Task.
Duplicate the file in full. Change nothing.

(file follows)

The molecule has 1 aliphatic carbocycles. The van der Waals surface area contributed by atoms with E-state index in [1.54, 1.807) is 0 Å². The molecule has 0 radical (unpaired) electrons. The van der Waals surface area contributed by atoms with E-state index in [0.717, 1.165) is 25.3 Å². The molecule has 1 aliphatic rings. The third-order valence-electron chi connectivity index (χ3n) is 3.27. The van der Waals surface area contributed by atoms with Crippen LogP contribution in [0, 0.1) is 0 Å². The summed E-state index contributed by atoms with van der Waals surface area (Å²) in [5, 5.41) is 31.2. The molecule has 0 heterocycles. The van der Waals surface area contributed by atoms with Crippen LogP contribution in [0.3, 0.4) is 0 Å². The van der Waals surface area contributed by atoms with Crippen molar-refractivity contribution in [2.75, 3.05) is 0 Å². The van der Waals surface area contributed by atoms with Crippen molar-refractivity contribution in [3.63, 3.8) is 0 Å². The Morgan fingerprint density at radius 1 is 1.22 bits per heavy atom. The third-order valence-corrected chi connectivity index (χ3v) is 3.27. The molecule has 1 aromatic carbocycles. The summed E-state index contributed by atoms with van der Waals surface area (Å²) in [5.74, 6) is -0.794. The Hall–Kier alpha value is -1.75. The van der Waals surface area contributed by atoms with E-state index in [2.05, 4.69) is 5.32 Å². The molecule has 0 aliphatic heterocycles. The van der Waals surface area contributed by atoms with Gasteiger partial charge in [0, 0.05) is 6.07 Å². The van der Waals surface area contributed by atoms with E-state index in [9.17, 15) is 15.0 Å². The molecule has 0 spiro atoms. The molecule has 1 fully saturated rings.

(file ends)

The molecule has 1 aliphatic carbocycles. The van der Waals surface area contributed by atoms with E-state index in [1.54, 1.807) is 0 Å². The molecule has 0 radical (unpaired) electrons. The van der Waals surface area contributed by atoms with E-state index in [0.717, 1.165) is 25.3 Å². The molecule has 1 aliphatic rings. The third-order valence-electron chi connectivity index (χ3n) is 3.27. The van der Waals surface area contributed by atoms with Crippen LogP contribution in [0, 0.1) is 0 Å². The summed E-state index contributed by atoms with van der Waals surface area (Å²) in [5, 5.41) is 31.2. The molecule has 0 heterocycles. The van der Waals surface area contributed by atoms with Crippen LogP contribution in [0.3, 0.4) is 0 Å². The van der Waals surface area contributed by atoms with Crippen molar-refractivity contribution in [2.75, 3.05) is 0 Å². The van der Waals surface area contributed by atoms with Crippen molar-refractivity contribution in [3.63, 3.8) is 0 Å². The Morgan fingerprint density at radius 1 is 1.22 bits per heavy atom. The third-order valence-corrected chi connectivity index (χ3v) is 3.27. The molecule has 1 aromatic carbocycles. The summed E-state index contributed by atoms with van der Waals surface area (Å²) in [5.74, 6) is -0.794. The Hall–Kier alpha value is -1.75. The van der Waals surface area contributed by atoms with E-state index in [2.05, 4.69) is 5.32 Å². The molecule has 0 aliphatic heterocycles. The van der Waals surface area contributed by atoms with Gasteiger partial charge in [0, 0.05) is 6.07 Å². The van der Waals surface area contributed by atoms with E-state index in [9.17, 15) is 15.0 Å². The molecule has 0 spiro atoms. The molecule has 1 fully saturated rings.